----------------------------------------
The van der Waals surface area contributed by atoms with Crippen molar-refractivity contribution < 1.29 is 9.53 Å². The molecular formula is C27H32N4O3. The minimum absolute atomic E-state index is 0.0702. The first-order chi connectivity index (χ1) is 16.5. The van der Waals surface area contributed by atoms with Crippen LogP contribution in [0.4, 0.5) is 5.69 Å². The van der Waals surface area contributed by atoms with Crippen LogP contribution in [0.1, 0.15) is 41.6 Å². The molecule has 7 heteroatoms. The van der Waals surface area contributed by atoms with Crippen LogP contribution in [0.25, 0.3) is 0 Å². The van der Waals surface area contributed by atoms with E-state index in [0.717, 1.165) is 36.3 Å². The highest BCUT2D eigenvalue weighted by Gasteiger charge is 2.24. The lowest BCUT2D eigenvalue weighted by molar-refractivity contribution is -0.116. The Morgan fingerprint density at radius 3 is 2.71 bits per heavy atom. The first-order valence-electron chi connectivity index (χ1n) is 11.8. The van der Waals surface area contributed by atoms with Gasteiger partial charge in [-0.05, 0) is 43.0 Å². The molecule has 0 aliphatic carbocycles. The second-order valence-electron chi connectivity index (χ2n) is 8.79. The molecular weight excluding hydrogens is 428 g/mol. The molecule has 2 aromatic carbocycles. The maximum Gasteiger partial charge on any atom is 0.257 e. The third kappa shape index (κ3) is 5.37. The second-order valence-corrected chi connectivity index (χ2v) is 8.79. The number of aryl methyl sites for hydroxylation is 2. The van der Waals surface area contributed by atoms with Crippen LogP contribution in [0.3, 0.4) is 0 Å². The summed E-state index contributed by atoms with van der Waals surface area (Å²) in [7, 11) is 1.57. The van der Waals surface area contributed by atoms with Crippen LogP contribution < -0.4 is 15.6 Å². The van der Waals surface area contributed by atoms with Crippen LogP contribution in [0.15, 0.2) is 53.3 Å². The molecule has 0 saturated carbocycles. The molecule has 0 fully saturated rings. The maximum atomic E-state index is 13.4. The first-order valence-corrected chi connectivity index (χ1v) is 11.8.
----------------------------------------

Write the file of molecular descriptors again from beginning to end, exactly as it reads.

The van der Waals surface area contributed by atoms with Crippen molar-refractivity contribution < 1.29 is 9.53 Å². The molecular formula is C27H32N4O3. The minimum absolute atomic E-state index is 0.0702. The first-order chi connectivity index (χ1) is 16.5. The van der Waals surface area contributed by atoms with Crippen LogP contribution in [0.4, 0.5) is 5.69 Å². The van der Waals surface area contributed by atoms with Crippen LogP contribution in [0.1, 0.15) is 41.6 Å². The molecule has 7 heteroatoms. The van der Waals surface area contributed by atoms with Crippen LogP contribution in [0.25, 0.3) is 0 Å². The van der Waals surface area contributed by atoms with E-state index in [0.717, 1.165) is 36.3 Å². The highest BCUT2D eigenvalue weighted by Gasteiger charge is 2.24. The lowest BCUT2D eigenvalue weighted by molar-refractivity contribution is -0.116. The Morgan fingerprint density at radius 3 is 2.71 bits per heavy atom. The first-order valence-electron chi connectivity index (χ1n) is 11.8. The van der Waals surface area contributed by atoms with Gasteiger partial charge in [-0.05, 0) is 43.0 Å². The molecule has 0 aliphatic carbocycles. The second-order valence-electron chi connectivity index (χ2n) is 8.79. The molecular weight excluding hydrogens is 428 g/mol. The molecule has 2 aromatic carbocycles. The maximum Gasteiger partial charge on any atom is 0.257 e. The third kappa shape index (κ3) is 5.37. The second-order valence-corrected chi connectivity index (χ2v) is 8.79. The number of aryl methyl sites for hydroxylation is 2. The van der Waals surface area contributed by atoms with Crippen LogP contribution in [0.3, 0.4) is 0 Å². The summed E-state index contributed by atoms with van der Waals surface area (Å²) in [7, 11) is 1.57. The van der Waals surface area contributed by atoms with Crippen LogP contribution < -0.4 is 15.6 Å². The van der Waals surface area contributed by atoms with Crippen LogP contribution in [0.15, 0.2) is 53.3 Å². The molecule has 0 saturated carbocycles. The molecule has 0 fully saturated rings. The maximum atomic E-state index is 13.4. The first-order valence-corrected chi connectivity index (χ1v) is 11.8.